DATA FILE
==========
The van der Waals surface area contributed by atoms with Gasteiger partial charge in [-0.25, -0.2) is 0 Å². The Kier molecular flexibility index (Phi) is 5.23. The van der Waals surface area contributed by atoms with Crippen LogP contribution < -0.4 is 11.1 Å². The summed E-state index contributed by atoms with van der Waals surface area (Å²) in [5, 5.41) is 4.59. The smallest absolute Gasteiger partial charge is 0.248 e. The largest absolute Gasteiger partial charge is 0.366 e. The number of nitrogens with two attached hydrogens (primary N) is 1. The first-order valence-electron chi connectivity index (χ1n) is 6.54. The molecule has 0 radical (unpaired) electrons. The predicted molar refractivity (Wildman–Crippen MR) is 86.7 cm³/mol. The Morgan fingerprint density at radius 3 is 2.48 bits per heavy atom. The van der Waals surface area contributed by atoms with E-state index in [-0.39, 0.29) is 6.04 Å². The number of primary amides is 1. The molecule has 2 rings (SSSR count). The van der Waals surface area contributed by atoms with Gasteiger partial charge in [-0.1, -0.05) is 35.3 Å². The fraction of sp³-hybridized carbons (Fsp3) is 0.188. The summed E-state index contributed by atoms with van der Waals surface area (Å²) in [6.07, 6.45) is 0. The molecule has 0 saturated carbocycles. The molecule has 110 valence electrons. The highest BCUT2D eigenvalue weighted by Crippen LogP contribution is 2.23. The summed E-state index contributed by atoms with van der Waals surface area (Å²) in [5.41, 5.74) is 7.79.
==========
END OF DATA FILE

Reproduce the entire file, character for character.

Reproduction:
The van der Waals surface area contributed by atoms with Gasteiger partial charge in [-0.25, -0.2) is 0 Å². The Kier molecular flexibility index (Phi) is 5.23. The van der Waals surface area contributed by atoms with Crippen LogP contribution < -0.4 is 11.1 Å². The summed E-state index contributed by atoms with van der Waals surface area (Å²) in [5, 5.41) is 4.59. The smallest absolute Gasteiger partial charge is 0.248 e. The largest absolute Gasteiger partial charge is 0.366 e. The number of nitrogens with two attached hydrogens (primary N) is 1. The first-order valence-electron chi connectivity index (χ1n) is 6.54. The molecule has 0 radical (unpaired) electrons. The predicted molar refractivity (Wildman–Crippen MR) is 86.7 cm³/mol. The Morgan fingerprint density at radius 3 is 2.48 bits per heavy atom. The van der Waals surface area contributed by atoms with E-state index in [-0.39, 0.29) is 6.04 Å². The number of primary amides is 1. The molecule has 2 rings (SSSR count). The van der Waals surface area contributed by atoms with Gasteiger partial charge in [-0.1, -0.05) is 35.3 Å². The fraction of sp³-hybridized carbons (Fsp3) is 0.188. The summed E-state index contributed by atoms with van der Waals surface area (Å²) in [6.07, 6.45) is 0. The molecule has 0 saturated carbocycles. The molecule has 110 valence electrons. The highest BCUT2D eigenvalue weighted by Crippen LogP contribution is 2.23. The summed E-state index contributed by atoms with van der Waals surface area (Å²) in [5.41, 5.74) is 7.79.